Brimham Rocks are situated around 11 miles from Harrogate on the in Nidderdale, Yorkshire, and they are one of the most interesting natural landscapes in the north of England.
They provide a unique, interesting and fun day out for every type of visitor. Families, geologists, nature lovers, walkers, rock climbers, boulderers, photographers and more.
Last year my son, Jamie, came to visit and we wanted to have a bit of fun in a new landscape doing some photography with some adrenaline inducing fun so Brimham Rocks was definitely the first place to think of.
History and formation
These rocks and their wondrous formations and shapes began life being formed over 320 million years ago. That is over 100 million years before the first dinosaur! Way back before the continents we see today looked anything like they do now.
The natural miracles that that together formed these unique rocks where from when Millstone which in itself is made up of deposits when this land was on the equator, was washed down a very ancient vast river, being carved away at the same time.
What is now North America crashing into what is now Europe also played a part as well as millions and millions of years of weather, glaciers, wind, rain, frost and much more. For example you can see how the layers of rock change direction as the direction may have changed for the river.
Idol Rock is probably the most famous rock here at Brimham. A lot of the rocks here have the look of an impossible balancing act, a huge rock balancing on a miniature neck or stand.
The best example would be idol rock, and has to be seen to be believed. A huge stone balancing on a tiny stone for thousands of years.
If you have ever seen the Bee Gees video to their 80s hit ‘You Win Again’ you will notice that Idol Rock appears in it a lot. A few other rocks from here appear prominently too.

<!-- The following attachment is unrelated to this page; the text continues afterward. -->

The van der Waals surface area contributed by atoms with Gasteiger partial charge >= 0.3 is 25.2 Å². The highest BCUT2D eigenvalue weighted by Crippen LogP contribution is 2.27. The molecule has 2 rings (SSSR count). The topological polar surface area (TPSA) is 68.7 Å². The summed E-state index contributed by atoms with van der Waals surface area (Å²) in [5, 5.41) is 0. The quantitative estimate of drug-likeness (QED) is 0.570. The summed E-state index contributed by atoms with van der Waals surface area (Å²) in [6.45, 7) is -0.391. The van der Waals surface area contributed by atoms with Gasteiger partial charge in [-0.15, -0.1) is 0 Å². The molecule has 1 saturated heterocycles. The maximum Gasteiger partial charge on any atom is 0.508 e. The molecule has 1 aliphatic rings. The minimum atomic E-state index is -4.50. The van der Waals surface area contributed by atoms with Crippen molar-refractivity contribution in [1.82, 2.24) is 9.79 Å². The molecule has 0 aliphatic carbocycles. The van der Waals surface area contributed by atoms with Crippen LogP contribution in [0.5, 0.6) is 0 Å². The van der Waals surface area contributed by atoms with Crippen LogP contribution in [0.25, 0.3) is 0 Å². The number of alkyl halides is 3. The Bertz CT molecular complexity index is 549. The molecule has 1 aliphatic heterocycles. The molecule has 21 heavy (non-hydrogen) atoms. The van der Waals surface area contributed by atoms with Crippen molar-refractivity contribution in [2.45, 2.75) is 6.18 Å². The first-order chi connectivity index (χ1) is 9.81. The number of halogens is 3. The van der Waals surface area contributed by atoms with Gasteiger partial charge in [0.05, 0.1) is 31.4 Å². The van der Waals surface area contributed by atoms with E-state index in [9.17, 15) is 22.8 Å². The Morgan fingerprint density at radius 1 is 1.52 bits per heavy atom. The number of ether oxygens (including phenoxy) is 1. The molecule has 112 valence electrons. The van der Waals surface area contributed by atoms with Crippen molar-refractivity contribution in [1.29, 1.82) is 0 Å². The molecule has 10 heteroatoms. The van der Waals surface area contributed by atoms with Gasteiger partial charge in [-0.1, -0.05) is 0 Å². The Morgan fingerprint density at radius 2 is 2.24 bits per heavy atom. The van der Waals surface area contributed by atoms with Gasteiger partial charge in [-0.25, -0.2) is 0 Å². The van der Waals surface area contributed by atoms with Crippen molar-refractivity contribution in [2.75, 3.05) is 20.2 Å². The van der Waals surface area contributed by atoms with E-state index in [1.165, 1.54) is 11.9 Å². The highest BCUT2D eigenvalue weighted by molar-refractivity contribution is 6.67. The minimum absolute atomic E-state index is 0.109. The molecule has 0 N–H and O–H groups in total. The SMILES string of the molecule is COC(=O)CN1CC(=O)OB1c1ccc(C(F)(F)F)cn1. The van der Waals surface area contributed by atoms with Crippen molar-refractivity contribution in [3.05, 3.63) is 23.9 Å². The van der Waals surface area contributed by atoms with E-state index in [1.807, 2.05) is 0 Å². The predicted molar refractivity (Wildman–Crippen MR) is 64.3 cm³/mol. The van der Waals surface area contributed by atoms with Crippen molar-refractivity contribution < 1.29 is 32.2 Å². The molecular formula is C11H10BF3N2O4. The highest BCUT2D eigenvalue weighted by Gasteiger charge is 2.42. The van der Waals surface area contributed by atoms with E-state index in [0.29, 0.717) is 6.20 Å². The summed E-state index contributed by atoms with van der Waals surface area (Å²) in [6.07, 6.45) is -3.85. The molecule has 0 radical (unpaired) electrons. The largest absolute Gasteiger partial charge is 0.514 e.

The area is like a vast playground for young and old. Millstone is very course and thus allows a good grip so is perfect for bouldering and getting on top of a lot of the rocks.
Please be careful with the young ones, some of them get quite high and most of them are at least 30 feet.
Some of the rocks can be seen to have similarities to real objects or beings when seen from certain angles. A great way to get the children involved and interested too. Can they spot them?
For example here below is the Dancing Bear.
Another of the higher rocks that also attracts plenty of rock climbers is Lover’s Leap.
A tall chimney of rock with a smaller stone balancing on top. There is an old folklore story of a couple in love with a parent who forbid the relationship.
The couple ere said to have jumped of here at Brimham Rocks so they could be together for eternity, but miraculously they survived, saved by a witch who lived in the rocks? Or by the druids?
Big Yorkshire Views
One thing is true though is that it is deceptively high and the views when sat on the top are vast. If you find a moment alone in the calm here you can really relax and take the area in.
Speaking of views. Many of the rocks from ground level are amongst the trees, tempting you to climb up. And if you do the rewards are great with views across Brimham Moor and beyond.
I couldn’t keep up with my son though, he was up and down everything! No fear and loving every second. He likes his adventure and sports, good lad.
Druids Writing Desk
Here he is on another of the named rocks, The Druid’s Writing Desk.
If you like to walk there is plenty of that on offer too, not only amongst the rocks so close together but also around the extremities of the moorland too.
Paths long and short that lead to hidden treasures and views not too far away from the main cluster of rocks.
Paths lead in all directions with woodland, open moor and the expansive views. A day here can involve miles of walking or a short walk within the rocks. The day will still be filled with wonder either way.
Plenty of spots too for some great father and son moments. Recollecting memories, collecting our thoughts and enjoying some time in the great outdoors together.
If you want a day out and you are in the vicinity of Harrogate and North Yorkshire then take the time to head to Brimham Rocks. Even more so if you have adventurous children.
Do you have to pay at Brimham Rocks?
Entrance is free too but if you are not a National Trust member then you pay for parking. For cars this is currently £6 for 4 hours or £9 per day.
Is there parking at Brimham Rocks?
Yes there is the pay and display car park that is open from 8 until dusk.